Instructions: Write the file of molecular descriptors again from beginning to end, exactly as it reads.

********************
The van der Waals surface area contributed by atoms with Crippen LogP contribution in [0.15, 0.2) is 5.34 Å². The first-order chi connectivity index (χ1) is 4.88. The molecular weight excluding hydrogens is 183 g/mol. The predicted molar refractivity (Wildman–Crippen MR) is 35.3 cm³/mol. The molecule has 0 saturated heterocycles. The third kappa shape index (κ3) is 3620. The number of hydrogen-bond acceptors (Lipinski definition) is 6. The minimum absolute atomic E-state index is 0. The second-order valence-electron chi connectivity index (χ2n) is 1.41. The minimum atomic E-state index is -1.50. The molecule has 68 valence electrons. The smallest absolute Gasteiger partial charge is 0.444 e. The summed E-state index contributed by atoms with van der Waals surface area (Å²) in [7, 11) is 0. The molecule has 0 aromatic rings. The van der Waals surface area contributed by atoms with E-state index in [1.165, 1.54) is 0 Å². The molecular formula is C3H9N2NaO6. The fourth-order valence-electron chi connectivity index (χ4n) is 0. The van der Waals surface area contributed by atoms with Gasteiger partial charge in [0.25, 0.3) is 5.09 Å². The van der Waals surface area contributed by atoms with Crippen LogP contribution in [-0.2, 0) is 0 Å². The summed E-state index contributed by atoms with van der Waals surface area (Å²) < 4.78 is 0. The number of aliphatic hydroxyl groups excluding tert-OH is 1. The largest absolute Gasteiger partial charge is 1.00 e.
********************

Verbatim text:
The van der Waals surface area contributed by atoms with Crippen LogP contribution in [0.15, 0.2) is 5.34 Å². The first-order chi connectivity index (χ1) is 4.88. The molecular weight excluding hydrogens is 183 g/mol. The predicted molar refractivity (Wildman–Crippen MR) is 35.3 cm³/mol. The molecule has 0 saturated heterocycles. The third kappa shape index (κ3) is 3620. The number of hydrogen-bond acceptors (Lipinski definition) is 6. The minimum absolute atomic E-state index is 0. The second-order valence-electron chi connectivity index (χ2n) is 1.41. The minimum atomic E-state index is -1.50. The molecule has 68 valence electrons. The smallest absolute Gasteiger partial charge is 0.444 e. The summed E-state index contributed by atoms with van der Waals surface area (Å²) in [7, 11) is 0. The molecule has 0 aromatic rings. The van der Waals surface area contributed by atoms with E-state index in [1.165, 1.54) is 0 Å². The molecular formula is C3H9N2NaO6. The fourth-order valence-electron chi connectivity index (χ4n) is 0. The van der Waals surface area contributed by atoms with Gasteiger partial charge in [0.25, 0.3) is 5.09 Å². The van der Waals surface area contributed by atoms with Crippen LogP contribution in [-0.2, 0) is 0 Å². The summed E-state index contributed by atoms with van der Waals surface area (Å²) < 4.78 is 0. The number of aliphatic hydroxyl groups excluding tert-OH is 1. The largest absolute Gasteiger partial charge is 1.00 e.